Estrin, like a lot of people in Vermont, is a refugee from the big city, in his case New York, an intellectual who liked the eco-activist, intellectually-open, eccentric-friendly atmosphere and decided to stay. He wears jackets in the house, to keep his carbon footprint small. In addition to his writing (including 5 novels, here’s his website) and his cello performances, he’s a charter member of the Bread and Puppets theater company, an activist (some would say radical) theater group that’s been operating out of the Vermont mountains since the late 1960’s. You know how whenever there’s any kind of anti-corporate political rally, your WTO protests and such, there’s always people in costumes, dressed like ghosts and ogres and carrying giant paper-Mache heads on sticks? If they’re not from Bread and Puppets, then they were certainly inspired by them. This is the group that started turning demonstrations into performance art costume dramas.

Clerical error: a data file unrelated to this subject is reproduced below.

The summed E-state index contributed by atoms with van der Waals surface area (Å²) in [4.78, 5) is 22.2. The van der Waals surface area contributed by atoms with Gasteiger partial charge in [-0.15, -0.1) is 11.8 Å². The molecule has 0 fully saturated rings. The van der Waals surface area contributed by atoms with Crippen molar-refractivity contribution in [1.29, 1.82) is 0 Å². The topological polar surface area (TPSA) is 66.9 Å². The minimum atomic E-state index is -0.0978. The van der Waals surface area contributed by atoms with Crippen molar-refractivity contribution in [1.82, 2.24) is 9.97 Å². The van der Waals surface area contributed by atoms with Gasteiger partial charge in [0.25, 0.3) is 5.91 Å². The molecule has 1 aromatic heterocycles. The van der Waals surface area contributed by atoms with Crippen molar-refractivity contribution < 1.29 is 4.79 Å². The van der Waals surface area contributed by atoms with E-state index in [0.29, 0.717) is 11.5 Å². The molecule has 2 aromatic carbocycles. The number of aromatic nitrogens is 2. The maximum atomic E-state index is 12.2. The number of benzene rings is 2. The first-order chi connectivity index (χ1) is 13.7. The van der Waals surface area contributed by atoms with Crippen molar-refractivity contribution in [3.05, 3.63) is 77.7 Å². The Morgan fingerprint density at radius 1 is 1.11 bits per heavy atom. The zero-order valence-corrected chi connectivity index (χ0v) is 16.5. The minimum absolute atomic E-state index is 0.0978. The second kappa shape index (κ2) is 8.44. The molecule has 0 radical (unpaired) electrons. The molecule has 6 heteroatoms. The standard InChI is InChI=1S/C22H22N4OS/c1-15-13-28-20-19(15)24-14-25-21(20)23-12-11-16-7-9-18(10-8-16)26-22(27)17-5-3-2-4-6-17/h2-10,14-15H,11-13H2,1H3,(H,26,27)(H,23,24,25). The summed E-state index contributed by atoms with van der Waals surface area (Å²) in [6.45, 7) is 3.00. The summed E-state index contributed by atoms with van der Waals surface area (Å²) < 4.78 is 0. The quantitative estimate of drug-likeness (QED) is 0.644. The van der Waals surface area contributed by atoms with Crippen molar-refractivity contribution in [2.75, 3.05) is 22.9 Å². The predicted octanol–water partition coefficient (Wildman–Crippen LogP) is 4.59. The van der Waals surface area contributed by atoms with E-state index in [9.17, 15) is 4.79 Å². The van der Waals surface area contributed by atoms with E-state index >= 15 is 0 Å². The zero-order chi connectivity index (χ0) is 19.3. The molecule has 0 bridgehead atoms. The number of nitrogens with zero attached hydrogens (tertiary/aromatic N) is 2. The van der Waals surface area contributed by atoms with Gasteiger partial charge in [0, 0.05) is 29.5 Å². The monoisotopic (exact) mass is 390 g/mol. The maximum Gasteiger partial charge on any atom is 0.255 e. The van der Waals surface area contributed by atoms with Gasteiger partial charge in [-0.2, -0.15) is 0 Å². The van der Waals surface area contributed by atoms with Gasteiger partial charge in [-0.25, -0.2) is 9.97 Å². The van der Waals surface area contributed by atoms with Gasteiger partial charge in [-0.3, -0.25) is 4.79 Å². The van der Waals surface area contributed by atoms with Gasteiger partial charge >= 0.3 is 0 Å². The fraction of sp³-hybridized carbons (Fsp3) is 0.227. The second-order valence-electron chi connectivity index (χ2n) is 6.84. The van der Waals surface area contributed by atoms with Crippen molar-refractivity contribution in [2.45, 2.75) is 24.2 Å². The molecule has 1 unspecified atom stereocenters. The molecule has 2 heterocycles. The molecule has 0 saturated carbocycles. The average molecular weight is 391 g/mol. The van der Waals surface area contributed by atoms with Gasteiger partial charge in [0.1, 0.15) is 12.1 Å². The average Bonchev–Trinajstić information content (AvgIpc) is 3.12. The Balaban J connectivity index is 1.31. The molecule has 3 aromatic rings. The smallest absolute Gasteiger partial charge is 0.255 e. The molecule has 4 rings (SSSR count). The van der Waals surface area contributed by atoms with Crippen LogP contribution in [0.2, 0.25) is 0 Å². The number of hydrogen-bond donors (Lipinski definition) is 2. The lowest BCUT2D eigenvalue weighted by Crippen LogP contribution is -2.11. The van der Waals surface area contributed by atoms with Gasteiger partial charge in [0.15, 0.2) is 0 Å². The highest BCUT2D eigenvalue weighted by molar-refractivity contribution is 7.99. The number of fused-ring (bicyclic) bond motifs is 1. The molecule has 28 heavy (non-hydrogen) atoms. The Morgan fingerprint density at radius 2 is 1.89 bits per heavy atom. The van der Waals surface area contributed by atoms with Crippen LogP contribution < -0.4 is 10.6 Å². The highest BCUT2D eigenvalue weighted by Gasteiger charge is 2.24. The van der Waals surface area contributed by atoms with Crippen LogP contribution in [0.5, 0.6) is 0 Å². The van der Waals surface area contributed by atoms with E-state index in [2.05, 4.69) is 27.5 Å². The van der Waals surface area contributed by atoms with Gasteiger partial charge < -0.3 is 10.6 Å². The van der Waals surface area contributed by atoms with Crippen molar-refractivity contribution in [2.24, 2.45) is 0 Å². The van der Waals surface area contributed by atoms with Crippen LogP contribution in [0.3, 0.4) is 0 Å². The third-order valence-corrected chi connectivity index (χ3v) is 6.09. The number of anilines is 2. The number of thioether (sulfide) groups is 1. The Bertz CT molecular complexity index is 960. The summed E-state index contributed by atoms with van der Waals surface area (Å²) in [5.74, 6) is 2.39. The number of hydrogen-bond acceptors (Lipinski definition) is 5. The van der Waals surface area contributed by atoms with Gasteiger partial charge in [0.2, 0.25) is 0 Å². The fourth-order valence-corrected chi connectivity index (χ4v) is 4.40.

They’ve got a museum, out by Glover, VT., adjacent to their work shop, where lots of their costumes, props, puppets and masks are displayed in an old dusty barn, dimly-lit and, in some places, scary as shit. It’s jammed with menacing figures, death masks, demons. half Mardi Gras, half Hieronymus Bosch. I’ve never dropped acid, mostly because I fear this is exactly the sort of thing my brain would conjure up. In other words, I highly recommend it. Bring a flashlight.